When Noah was a baby he cried for 18 hours out of 24. He was so distraught as a baby. I'd bounce with him on an exercise ball to offer him vestibular input, listen to the radio in a desperate attempt to soothe, walk with him, hold him, rock him in my arms, lay him in a bouncy. I'd do anything and everything and yet he still cried. The first year was hard. Until one day he discovered the world of Elmo and Sesame Street and just like that a light bulb went off for him and we found something that offered him comfort. The TV. I thought I was going to lose my mind. You could so much as smile at me that first year and I would have broken down into hysterical tears. I was overtired, feeling like I was failing, trying to navigate a world of therapies that I was unfamiliar with, a new mom to a child with special needs and dealing with the most distraught baby that you could ever imagine.
is ten. He still cries. Not the same kind of cry as a baby. But
still cries and frequently. As a non-verbal child, it's often his only
way of communicating distress, pain, disagreement, agitation, or when
he's ready to leave somewhere, or even when he's ready to go and I'm not
moving fast enough for him. There are lots of reason he cries. Most
of which I know, and some that I'm still learning. I've never been a
cry it out method mom. Even for my typical child, Luke. To me when a
child cries, that means that they need you in some way. And comfort has
always been what my instinct has told me I need to do. It's still
like that if either of my children cries.
is cognitively very aware. He understands everything although he's
trapped in a body that is physically limited and challenging in every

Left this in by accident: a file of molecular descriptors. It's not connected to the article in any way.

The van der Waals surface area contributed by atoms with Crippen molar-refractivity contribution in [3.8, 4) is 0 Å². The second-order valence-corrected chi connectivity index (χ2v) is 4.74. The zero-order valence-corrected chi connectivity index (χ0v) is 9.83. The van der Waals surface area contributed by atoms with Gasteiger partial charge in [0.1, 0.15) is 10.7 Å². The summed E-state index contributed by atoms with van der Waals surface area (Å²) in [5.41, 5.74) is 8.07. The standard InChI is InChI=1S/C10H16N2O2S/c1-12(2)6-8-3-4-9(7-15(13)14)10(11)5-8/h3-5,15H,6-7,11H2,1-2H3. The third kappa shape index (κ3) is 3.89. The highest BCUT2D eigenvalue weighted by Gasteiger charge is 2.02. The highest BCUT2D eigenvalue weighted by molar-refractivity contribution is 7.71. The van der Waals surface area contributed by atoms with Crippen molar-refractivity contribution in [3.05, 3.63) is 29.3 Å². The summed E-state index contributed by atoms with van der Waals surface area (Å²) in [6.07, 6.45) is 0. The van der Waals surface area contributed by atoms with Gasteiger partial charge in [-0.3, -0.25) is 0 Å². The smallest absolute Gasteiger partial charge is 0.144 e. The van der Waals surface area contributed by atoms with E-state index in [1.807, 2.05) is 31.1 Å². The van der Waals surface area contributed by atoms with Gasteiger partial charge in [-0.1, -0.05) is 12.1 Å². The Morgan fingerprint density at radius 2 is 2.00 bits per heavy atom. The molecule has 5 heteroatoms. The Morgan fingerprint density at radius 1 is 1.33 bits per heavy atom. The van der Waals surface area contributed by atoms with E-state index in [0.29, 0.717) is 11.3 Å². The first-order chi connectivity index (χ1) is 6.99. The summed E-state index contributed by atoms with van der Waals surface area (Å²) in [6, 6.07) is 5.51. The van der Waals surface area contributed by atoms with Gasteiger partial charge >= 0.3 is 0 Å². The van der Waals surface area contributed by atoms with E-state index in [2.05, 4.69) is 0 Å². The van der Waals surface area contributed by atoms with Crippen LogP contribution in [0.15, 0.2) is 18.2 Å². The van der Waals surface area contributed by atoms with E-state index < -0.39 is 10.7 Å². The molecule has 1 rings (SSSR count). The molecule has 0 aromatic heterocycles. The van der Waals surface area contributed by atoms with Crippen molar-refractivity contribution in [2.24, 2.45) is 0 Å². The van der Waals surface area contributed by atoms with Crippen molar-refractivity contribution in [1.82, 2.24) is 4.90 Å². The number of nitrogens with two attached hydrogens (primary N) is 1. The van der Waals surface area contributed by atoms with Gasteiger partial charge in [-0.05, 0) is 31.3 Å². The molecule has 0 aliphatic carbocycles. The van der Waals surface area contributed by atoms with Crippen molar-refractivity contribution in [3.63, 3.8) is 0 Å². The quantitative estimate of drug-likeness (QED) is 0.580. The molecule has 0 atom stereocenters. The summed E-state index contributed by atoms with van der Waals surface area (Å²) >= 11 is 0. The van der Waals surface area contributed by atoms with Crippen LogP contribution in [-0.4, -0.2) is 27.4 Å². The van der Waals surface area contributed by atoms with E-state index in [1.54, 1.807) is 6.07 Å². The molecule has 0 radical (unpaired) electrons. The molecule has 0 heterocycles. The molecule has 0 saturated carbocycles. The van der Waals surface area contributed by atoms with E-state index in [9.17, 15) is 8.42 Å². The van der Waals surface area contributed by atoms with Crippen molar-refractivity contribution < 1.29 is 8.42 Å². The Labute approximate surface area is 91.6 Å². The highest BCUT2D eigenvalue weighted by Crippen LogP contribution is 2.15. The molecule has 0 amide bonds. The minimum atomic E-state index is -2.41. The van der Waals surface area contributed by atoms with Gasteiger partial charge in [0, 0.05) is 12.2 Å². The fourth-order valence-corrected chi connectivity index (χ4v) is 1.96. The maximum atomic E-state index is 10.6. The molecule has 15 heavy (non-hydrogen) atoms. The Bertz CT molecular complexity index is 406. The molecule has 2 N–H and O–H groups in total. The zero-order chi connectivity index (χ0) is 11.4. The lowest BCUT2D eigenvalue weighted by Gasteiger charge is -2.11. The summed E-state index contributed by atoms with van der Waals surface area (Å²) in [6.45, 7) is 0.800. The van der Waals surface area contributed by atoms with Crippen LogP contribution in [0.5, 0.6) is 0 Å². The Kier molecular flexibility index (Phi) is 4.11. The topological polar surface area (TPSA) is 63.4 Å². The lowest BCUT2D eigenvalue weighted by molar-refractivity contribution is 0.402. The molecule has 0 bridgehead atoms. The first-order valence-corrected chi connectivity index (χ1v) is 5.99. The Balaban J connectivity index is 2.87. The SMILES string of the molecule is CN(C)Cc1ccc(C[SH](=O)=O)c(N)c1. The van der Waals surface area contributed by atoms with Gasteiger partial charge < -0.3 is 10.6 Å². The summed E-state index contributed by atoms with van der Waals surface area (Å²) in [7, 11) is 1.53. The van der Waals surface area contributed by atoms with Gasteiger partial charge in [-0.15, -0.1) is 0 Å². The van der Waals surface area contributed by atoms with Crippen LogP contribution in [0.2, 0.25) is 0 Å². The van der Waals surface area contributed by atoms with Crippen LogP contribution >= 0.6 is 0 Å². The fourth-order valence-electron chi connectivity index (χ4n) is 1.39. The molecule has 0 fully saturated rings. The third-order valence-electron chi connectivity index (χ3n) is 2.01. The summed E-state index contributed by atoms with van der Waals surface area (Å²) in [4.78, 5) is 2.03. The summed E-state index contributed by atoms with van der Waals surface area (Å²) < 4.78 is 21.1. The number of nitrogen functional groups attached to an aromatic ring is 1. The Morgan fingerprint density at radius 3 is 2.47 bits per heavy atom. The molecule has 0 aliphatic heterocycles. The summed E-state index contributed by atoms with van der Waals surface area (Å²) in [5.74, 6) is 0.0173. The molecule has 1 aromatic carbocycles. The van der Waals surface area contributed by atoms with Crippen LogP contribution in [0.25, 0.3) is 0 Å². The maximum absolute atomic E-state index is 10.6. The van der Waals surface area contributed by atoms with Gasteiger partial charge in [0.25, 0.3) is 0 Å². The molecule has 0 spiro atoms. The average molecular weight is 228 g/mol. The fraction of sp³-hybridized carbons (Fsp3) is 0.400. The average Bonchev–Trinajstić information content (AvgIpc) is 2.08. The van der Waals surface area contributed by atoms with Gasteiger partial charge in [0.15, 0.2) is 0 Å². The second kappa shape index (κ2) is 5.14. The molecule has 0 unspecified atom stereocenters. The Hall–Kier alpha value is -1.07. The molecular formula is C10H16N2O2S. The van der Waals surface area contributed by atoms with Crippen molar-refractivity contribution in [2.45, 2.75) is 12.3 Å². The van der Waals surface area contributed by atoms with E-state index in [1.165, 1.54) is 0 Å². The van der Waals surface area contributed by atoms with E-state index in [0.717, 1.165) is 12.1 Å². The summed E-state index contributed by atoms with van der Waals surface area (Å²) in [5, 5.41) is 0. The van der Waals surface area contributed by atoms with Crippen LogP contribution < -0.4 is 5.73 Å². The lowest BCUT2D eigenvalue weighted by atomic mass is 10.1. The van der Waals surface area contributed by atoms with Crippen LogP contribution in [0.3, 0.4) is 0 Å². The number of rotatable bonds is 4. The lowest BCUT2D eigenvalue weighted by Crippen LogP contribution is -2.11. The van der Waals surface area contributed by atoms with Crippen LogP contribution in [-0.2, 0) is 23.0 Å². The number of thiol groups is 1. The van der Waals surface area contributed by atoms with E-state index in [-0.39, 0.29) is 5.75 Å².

single way possible. Yet, he still is learning to navigate an AAC
device, but even with a device - he's always going to have to rely on
communicating with us through facial expressions, through vocalization
tone and sounds, and through moods and emotions (example, being happy,
sad or angry). Non-verbal children just communicate very differently.
will frequently have meltdowns or get angry and cry if something is
wrong - like his movie ended and I need to restart it, or if he's out of
coloring book pages to shred, or if his brother took a toy away from
him, if he needs to be changed, or if he's pissed off that his therapist
was scheduled to be here and she is sick or can't come for whatever
reason, or he doesn't get Chick-Fil-A on Thursdays.
by meltdown it's the most heartbreaking cry you can imagine. The kind
that penetrates your soul where you just ache to make it all better.
Crying it out or punishing Noah for trying to be self-expressive to me
has always felt like a cruel approach. Not to mention that if I don't
find a way to soothe Noah or make whatever it is that is troubling him
better, he could frenzy himself so bad into vomiting, chocking and
aspirating because he gets so worked up. Being upset to Noah poses a
safety risk to himself.
also can't negotiate with a child like Noah like I can with his little
brother Luke. I can't make deals, or bribe with treats or toys - it's